A medical care group that is part of dialysis giant DaVita Inc. will pay $270 million to resolve claims it provided inaccurate information that caused Medicare Advantage plans to receive inflated Medicare payments.
HealthCare Partners Holdings—which DaVita acquired in 2012 and is selling to United Healthcare Group—agreed to the civil settlement without admitting wrongdoing, the Justice Department said in a statement. DaVita said the $270 million will be paid out of escrow funds it required HealthCare Partners' former owners to set aside when it acquired the group.
According to the DOJ, DaVita voluntarily disclosed problematic practices of HealthCare Partners after it discovered those practices caused its Medicare Advantage Organizations (MAOs) to submit incorrect diagnostic codes to the Centers for Medicare & Medicaid Services and obtain inflated payments.
For example, HealthCare Partners disseminated improper medical coding for a particular spinal condition that yielded higher reimbursement from CMS.
The settlement also resolves allegations made by a whistleblower that HealthCare Partners engaged in “one-way” chart reviews. In that scenario, the DOJ said, it scoured patients’ medical records for diagnoses its providers may have failed to record and submitted the “missed” diagnoses to obtain increased Medicare payments—but it ignored inaccurate diagnosis codes that should have been deleted.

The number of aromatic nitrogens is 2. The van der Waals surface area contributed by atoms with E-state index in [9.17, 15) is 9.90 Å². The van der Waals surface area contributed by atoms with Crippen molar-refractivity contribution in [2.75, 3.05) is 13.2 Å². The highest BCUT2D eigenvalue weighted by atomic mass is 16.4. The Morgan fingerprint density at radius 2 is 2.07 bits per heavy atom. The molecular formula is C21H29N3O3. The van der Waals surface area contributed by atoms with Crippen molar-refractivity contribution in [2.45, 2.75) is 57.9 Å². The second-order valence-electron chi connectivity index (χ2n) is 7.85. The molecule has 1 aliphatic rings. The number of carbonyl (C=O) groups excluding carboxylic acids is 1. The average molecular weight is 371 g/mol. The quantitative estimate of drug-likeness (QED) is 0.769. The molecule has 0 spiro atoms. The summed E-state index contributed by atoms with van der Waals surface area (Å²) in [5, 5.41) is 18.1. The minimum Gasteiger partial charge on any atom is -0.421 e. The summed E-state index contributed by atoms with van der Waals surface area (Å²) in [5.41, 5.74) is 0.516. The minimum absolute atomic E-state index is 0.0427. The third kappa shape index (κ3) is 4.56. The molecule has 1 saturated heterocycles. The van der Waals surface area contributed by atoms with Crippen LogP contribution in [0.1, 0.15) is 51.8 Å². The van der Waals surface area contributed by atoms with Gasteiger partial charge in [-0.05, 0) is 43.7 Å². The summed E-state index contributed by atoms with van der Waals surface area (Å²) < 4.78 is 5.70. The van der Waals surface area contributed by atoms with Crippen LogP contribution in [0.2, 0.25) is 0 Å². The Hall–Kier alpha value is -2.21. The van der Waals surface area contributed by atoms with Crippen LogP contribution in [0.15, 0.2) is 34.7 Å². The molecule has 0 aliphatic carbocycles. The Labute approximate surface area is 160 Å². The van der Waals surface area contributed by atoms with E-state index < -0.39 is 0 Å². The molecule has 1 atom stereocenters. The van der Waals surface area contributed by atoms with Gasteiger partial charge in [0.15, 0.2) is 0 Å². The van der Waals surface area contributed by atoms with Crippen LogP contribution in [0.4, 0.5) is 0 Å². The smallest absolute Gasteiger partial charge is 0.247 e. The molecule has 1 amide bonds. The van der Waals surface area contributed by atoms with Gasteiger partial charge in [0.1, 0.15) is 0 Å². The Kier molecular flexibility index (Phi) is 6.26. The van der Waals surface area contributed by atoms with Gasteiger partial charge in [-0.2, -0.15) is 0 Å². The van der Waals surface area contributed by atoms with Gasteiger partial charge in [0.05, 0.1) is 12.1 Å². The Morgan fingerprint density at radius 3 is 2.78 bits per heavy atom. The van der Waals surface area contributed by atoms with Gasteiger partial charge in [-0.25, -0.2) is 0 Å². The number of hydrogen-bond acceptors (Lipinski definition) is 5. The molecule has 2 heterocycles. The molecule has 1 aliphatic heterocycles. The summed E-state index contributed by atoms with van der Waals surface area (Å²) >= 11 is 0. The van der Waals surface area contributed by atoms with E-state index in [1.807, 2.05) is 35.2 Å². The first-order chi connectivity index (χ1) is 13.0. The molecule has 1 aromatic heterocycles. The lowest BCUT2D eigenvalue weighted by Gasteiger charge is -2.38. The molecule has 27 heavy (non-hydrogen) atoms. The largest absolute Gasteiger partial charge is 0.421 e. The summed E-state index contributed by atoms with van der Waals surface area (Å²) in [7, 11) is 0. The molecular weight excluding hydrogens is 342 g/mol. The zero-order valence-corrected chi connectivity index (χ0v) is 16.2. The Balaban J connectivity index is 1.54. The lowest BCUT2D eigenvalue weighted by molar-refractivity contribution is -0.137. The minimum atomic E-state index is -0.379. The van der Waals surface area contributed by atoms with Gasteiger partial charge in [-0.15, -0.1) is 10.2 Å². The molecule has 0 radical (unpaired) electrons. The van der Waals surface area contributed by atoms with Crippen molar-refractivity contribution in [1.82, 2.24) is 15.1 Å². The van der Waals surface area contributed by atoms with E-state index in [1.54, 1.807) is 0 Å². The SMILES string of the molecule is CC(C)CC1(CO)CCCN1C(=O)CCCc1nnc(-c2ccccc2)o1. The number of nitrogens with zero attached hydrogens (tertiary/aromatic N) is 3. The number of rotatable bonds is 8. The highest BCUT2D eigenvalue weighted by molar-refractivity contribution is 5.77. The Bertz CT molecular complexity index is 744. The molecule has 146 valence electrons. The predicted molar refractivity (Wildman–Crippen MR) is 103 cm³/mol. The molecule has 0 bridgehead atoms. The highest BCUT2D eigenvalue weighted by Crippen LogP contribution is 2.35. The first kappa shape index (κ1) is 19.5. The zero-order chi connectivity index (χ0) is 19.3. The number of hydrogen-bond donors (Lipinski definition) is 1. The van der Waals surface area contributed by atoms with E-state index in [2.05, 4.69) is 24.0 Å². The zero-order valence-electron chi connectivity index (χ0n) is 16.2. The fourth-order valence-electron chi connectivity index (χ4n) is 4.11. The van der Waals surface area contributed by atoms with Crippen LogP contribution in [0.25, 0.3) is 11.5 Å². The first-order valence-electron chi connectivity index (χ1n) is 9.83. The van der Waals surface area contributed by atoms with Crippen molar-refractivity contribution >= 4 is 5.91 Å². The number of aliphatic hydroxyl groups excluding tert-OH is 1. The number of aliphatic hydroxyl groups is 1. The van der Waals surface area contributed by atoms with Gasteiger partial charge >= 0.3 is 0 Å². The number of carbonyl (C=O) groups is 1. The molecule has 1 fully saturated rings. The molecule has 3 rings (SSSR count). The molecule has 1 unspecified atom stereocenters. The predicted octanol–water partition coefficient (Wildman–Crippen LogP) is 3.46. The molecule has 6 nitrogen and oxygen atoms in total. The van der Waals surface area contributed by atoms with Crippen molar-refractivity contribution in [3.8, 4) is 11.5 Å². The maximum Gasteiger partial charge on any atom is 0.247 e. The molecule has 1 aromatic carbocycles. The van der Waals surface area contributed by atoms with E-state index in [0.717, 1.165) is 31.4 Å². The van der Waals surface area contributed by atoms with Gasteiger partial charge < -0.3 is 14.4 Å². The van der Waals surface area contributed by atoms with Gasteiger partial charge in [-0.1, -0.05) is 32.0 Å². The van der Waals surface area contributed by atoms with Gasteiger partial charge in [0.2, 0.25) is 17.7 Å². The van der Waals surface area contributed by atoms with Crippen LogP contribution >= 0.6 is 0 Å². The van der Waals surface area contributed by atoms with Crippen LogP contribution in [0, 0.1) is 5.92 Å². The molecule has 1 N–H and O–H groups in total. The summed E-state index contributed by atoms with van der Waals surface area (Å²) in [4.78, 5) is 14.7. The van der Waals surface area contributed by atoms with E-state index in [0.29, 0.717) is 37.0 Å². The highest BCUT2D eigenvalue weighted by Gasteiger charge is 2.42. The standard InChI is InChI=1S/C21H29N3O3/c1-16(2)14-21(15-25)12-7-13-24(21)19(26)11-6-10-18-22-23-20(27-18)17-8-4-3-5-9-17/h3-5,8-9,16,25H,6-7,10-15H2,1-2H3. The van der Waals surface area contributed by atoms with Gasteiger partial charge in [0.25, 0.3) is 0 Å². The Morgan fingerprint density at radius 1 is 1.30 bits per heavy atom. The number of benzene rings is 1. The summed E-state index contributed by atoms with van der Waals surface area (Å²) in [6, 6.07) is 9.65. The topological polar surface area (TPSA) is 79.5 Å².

The allegations of one-way chart reviews were brought in a lawsuit under whistleblower provisions of the federal False Claims Act. Whistleblower James Swoben, a former employee of Senior Care Action Network Health Plan that did business with DaVita, will receive $10.2 million for the settlement.
Because of DaVita's self disclosures and cooperation, the DOJ said it agreed to a favorable resolution.
The case was the result of a wider look into Medicare Advantage insurers, including an ongoing fraud case against UnitedHealth in which the government alleges the insurer knowingly submitted inaccurate diagnosis codes. The DOJ has also pushed for a court to force Anthem to turn over information related to an ongoing fraud investigation involving the insurer's MA plans that brought in nearly $215 million using retrospective chart reviews over a two-year period.
However, last month MA insurers scored a significant legal victory when a federal court struck down a 2014 rule requiring payers to report and return overpayments—a judgment that could have significant implications for fraud cases involving MA diagnosis codes. In her ruling (PDF), U.S. District Judge Rosemary Collyer in D.C. sided with UnitedHealth, which argued the rule that requires MA plans to return overpayments based on an analysis of its members’ health status was “wholly inconsistent” with Medicare fee-for-service requirements.
Meanwhile, DaVita is still working to close the deal on the sale of its medical group to UnitedHealth Group subsidiary OptumHealth for $4.9 billion. The deal has been on hold again because of questions from the Federal Trade Commission, but officials have said they expect it close by the end of the year.